For all of you out there who have been lusting after an iPhone 4S but didn't want to be chained year after year to one mobile carrier or another, rejoice! Well, actually, don't jump for joy unless you have a thick wallet to cushion the landing.
Apple (NAS: AAPL) has announced that starting today you can buy an unlocked version of the iPhone 4S. The price, however, for forgoing a contract with Verizon (NYS: VZ) , AT&T (NYS: T) , or Sprint Nextel (NYS: S) will add $450 -- at least -- to your bill.
Yes, an unlocked iPhone, unfettered by contract, will cost $649, $749, or $849, depending if you buy the 16GB, 32GB, or 64GB model, respectively. If you can afford that premium, it could be worth it. Frequent overseas travelers, for example, can change SIM (subscriber identity module) cards to take advantage of using a foreign carrier's GSM network instead of piling up huge roaming charges.
Oh, speaking of SIM cards, Sprint also made some news today. An internal Sprint memo -- one that may or may not have been leaked -- indicates that the company plans on locking the SIMs on its iPhones starting today.
So what does that mean? A SIM stores a user's international mobile subscriber identity and all the related information used to validate a particular handset. You can't make a mobile phone call without a SIM. If a SIM is locked, that means that SIM can be used only with that phone, and vice versa.
But this locked SIM news shouldn't be too surprising. When Sprint started selling its iPhones, they were not locked, but according to this press release from Sprint:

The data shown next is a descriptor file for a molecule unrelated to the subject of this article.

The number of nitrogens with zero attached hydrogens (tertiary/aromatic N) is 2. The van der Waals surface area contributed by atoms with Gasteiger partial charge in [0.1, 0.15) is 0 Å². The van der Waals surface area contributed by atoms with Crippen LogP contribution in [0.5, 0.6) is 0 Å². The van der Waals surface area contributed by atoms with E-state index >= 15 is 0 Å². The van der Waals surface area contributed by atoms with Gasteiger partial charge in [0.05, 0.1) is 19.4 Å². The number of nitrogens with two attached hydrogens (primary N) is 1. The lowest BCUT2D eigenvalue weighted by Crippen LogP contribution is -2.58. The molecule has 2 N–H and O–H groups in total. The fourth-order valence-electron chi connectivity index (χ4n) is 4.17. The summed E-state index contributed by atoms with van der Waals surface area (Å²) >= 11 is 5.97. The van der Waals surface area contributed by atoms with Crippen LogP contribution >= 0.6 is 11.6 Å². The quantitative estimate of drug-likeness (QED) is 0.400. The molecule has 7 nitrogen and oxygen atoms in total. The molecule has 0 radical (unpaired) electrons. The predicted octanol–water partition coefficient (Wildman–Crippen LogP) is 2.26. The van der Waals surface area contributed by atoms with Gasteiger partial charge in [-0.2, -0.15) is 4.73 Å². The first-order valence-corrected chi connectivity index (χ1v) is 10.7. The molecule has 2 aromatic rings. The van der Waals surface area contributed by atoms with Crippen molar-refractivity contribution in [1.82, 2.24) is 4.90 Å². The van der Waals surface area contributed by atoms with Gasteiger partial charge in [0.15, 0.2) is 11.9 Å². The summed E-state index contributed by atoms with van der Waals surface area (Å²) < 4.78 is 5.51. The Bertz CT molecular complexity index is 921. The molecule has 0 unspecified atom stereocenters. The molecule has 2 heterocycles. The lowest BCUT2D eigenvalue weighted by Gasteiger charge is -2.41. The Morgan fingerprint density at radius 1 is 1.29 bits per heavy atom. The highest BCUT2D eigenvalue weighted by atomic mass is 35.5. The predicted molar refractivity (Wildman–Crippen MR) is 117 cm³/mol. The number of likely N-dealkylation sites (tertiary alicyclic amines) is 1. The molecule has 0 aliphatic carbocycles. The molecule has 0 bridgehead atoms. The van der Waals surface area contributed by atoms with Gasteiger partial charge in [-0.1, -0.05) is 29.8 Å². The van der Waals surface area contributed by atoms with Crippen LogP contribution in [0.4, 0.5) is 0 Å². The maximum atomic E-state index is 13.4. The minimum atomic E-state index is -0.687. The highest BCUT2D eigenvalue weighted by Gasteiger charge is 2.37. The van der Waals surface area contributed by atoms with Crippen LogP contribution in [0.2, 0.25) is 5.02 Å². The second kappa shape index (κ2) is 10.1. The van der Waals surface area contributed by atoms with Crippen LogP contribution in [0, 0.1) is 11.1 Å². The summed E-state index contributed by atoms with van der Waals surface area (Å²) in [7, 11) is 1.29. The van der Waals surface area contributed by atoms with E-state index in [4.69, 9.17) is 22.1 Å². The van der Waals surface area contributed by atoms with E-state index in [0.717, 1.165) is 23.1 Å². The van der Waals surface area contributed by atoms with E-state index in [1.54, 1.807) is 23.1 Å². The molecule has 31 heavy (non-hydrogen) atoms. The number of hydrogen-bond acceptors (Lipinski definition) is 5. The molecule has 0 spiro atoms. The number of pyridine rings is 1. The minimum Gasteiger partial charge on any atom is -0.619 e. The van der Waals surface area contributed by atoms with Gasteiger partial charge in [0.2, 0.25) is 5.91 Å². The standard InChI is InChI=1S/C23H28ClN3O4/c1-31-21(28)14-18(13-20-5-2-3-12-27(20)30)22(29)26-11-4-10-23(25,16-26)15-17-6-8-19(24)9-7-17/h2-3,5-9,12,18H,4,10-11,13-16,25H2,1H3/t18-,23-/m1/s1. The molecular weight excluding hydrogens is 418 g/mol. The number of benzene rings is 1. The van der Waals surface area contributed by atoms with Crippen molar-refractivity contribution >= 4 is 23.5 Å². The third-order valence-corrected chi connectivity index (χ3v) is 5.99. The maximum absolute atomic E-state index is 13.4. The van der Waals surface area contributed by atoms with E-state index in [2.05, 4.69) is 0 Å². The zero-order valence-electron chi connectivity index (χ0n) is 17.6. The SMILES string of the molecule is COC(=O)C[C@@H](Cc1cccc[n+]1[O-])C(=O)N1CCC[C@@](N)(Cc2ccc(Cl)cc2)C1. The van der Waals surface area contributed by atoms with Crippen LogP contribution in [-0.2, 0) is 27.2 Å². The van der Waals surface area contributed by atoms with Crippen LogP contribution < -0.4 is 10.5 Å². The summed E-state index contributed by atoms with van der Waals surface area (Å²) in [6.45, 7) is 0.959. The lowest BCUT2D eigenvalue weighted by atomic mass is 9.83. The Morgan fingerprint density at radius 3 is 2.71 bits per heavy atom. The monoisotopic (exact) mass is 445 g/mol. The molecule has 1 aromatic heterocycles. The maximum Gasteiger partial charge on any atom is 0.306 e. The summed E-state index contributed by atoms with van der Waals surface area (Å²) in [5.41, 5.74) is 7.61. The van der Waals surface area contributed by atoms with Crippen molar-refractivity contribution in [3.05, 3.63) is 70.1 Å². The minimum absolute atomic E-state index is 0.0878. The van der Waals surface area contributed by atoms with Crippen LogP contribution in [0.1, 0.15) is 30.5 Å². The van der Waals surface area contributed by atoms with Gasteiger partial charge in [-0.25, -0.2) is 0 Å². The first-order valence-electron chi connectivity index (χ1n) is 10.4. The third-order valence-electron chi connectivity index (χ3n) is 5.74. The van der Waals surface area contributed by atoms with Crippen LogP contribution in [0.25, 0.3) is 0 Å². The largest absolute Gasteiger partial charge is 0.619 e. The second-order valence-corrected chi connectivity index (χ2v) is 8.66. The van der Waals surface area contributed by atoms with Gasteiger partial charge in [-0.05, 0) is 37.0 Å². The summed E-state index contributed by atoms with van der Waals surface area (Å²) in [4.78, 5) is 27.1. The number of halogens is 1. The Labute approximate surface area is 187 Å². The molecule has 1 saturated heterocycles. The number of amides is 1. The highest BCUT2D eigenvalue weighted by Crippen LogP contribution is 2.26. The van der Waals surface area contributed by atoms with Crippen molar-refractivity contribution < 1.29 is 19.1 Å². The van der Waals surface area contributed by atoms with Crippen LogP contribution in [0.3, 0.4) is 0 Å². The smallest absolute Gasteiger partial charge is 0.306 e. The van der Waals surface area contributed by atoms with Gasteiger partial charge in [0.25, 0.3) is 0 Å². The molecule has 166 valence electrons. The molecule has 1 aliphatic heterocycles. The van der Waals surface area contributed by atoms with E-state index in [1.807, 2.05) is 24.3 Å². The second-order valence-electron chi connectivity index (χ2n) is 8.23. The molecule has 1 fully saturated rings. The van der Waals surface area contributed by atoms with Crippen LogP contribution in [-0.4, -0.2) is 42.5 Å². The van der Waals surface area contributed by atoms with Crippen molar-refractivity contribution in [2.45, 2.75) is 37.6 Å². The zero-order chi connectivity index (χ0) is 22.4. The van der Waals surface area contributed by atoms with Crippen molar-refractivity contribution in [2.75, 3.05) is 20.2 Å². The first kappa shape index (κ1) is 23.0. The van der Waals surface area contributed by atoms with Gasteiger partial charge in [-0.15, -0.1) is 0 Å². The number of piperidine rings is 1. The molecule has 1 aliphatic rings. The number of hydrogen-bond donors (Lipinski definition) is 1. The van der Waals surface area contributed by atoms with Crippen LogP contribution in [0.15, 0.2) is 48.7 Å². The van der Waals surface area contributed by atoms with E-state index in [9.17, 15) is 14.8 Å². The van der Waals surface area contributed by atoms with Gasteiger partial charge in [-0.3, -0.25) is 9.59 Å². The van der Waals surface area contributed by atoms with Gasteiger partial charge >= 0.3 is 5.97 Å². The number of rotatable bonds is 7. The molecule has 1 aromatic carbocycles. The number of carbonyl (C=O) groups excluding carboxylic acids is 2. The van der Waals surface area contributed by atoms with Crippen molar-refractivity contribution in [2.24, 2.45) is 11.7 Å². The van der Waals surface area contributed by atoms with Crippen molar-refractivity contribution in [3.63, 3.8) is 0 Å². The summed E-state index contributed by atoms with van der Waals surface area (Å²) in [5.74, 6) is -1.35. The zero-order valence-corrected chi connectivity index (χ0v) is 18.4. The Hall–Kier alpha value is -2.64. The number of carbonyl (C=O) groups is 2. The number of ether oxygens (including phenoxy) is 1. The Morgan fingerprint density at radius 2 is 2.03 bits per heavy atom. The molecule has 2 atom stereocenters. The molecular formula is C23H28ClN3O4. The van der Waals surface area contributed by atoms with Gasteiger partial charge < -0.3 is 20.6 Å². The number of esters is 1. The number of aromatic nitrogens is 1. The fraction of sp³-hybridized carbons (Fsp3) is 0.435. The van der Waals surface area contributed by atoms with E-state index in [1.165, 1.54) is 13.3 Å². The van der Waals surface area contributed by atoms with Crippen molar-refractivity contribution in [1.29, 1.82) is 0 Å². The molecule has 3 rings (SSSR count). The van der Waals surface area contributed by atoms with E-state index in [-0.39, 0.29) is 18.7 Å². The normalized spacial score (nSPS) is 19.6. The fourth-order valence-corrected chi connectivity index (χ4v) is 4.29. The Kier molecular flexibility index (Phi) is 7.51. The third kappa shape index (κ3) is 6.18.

"Sprint's policy is to have the iPhone 4S SIM locked to our network domestically and internationally. Beginning on November 11, the International SIM will be locked for devices provisioned on the Sprint network."
But there is some relief in sight for those with seven-league boots. The press release goes on to say that after 90 days, if a customer is in good standing -- whatever that entails beyond paying one's bill -- that customer can request to have the SIM unlocked for international travel.
Keep an eye on what's happening with Sprint and Apple by putting them on My Watchlist:
At the time thisarticle was published Fool contributorDan Radovskyowns shares of AT&T. The Motley Fool owns shares of Apple.Motley Fool newsletter serviceshave recommended buying shares of and creating a bull call spread position in Apple. Try any of our Foolish newsletter servicesfree for 30 days. We Fools don't all hold the same opinions, but we all believe thatconsidering a diverse range of insightsmakes us better investors. The Motley Fool has adisclosure policy.
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